So how can you use your seat in your favour? Think of it as a tap on your horse’s shoulder to say “Hey, something’s coming”. If your seat is relaxed and spread evenly across the saddle your horse has no reason to react. Tighten it up for a stride and he’ll feel it and tighten up under the saddle. Your aid needs to be quick – just long enough to make him sit up and listen but not so long that he holds the tension.
A quick check from your seat can make a huge difference to turns, circles and transitions. Anything that makes your horse hesitate and listen will help you rebalance him. If he likes to lean on your hand and cart you round the school it can stop him in his tracks for a stride – giving you enough time to get him back in control. With a more experienced horse a check before a change of leg or transition into lateral work can be invaluable when you just need to rebalance or generate a bit more impulsion.
Have a play with it in all three paces. Opt for your horse’s easiest pace first. Go large initially so you have less to think about. Focus on keeping your seat really floppy in the saddle. (Forget about New Year’s diets and muscle tone – your bum is now allowed to look big – in the saddle at least!) Get your pace established and make sure he’s going freely forward. Don’t hesitate to tap him up with your whip to keep him moving forward so you can feel his reaction when you tighten your seat muscles.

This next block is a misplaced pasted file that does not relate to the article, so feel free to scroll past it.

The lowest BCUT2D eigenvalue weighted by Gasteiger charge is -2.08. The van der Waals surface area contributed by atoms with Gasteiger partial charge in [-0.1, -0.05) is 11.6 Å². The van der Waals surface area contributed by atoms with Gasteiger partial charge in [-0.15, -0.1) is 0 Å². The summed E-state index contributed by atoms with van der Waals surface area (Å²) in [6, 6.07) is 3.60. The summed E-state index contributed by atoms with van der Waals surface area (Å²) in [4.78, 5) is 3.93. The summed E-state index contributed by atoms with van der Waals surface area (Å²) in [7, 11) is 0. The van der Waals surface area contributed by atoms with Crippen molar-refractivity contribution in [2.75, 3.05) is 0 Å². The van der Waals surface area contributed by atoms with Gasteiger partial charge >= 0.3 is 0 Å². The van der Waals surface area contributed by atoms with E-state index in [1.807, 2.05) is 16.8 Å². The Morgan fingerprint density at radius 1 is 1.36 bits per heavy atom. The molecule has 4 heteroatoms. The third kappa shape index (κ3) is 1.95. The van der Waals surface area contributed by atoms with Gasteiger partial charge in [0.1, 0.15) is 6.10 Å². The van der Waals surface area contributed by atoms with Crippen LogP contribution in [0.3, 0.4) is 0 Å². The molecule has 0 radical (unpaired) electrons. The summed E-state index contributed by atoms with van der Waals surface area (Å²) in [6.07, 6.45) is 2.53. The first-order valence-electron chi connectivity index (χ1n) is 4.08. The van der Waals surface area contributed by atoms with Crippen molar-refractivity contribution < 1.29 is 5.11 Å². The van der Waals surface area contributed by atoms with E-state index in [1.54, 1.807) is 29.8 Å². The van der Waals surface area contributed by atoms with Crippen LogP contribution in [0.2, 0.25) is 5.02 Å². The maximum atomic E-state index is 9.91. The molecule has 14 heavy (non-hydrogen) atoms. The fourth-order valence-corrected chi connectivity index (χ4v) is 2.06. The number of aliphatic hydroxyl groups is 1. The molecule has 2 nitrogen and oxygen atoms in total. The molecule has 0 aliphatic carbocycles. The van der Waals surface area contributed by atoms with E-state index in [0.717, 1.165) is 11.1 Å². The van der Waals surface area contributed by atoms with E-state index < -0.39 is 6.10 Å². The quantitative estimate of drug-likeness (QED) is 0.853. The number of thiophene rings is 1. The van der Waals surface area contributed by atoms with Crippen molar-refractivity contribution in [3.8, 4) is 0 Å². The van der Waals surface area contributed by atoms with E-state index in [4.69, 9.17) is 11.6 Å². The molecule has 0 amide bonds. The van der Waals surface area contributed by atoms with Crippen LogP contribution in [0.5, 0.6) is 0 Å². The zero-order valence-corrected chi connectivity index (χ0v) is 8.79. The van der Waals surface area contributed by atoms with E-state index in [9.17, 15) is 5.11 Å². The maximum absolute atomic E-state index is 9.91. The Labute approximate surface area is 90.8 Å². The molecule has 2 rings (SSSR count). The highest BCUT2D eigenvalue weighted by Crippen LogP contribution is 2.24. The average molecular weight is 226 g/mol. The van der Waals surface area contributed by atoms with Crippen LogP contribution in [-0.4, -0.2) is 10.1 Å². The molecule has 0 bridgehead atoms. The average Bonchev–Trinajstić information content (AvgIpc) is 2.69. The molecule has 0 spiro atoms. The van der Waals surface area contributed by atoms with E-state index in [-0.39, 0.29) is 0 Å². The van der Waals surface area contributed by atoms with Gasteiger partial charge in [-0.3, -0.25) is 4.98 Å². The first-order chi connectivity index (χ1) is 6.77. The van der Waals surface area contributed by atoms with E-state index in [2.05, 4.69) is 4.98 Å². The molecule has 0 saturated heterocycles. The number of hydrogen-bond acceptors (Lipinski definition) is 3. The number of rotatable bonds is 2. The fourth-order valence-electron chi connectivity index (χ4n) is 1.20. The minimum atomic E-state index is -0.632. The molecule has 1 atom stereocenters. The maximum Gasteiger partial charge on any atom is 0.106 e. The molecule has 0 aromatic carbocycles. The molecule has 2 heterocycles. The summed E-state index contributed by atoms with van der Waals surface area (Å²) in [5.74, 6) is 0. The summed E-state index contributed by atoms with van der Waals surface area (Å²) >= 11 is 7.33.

Your aim is to tighten your seat until you feel your horse hesitate or slow down. Initially it can take a few strides but the more you practise the quicker he’ll react until one stride is all it takes. As with The Other Way of Stopping you may need to use a slight squeeze on both reins to help him understand but it won’t take long before you can rely on seat only. Remember as soon as you feel him hesitate relax your seat again and push on with both legs so he flows forward again.
The more you practise the more useful this aid becomes – you can even collect your horse using your seat alone. Try shortening strides for 1/4 of a circle and then relaxing to allow him to move on again. Or try tightening your seat before using your knee and thigh to ride a downwards transition – relaxing everything as you feel the first stride of the new pace. It’s important to remember things don’t have to be perfect. All you want is a reaction. You’re tapping him on the shoulder to say “Listen” not yelling at him to say “STOP!”
It’s hard work doing so little and it won’t happen overnight. Play with it out hacking, have a go while you’re cantering up a field or trotting down a road. The more you practise the easier it becomes and the more your horse will listen for it. How often do you watch a professional rider and wonder how they achieve so much yet do so little? You never really believed they did nothing, did you?!
Good luck and enjoy your schooling.
Are you unsure about your aids? School movements or even how to ride a dressage test? Check out The Get Started Series of schooling guides in The Shop. At 99p they’re affordable and instantly downloadable.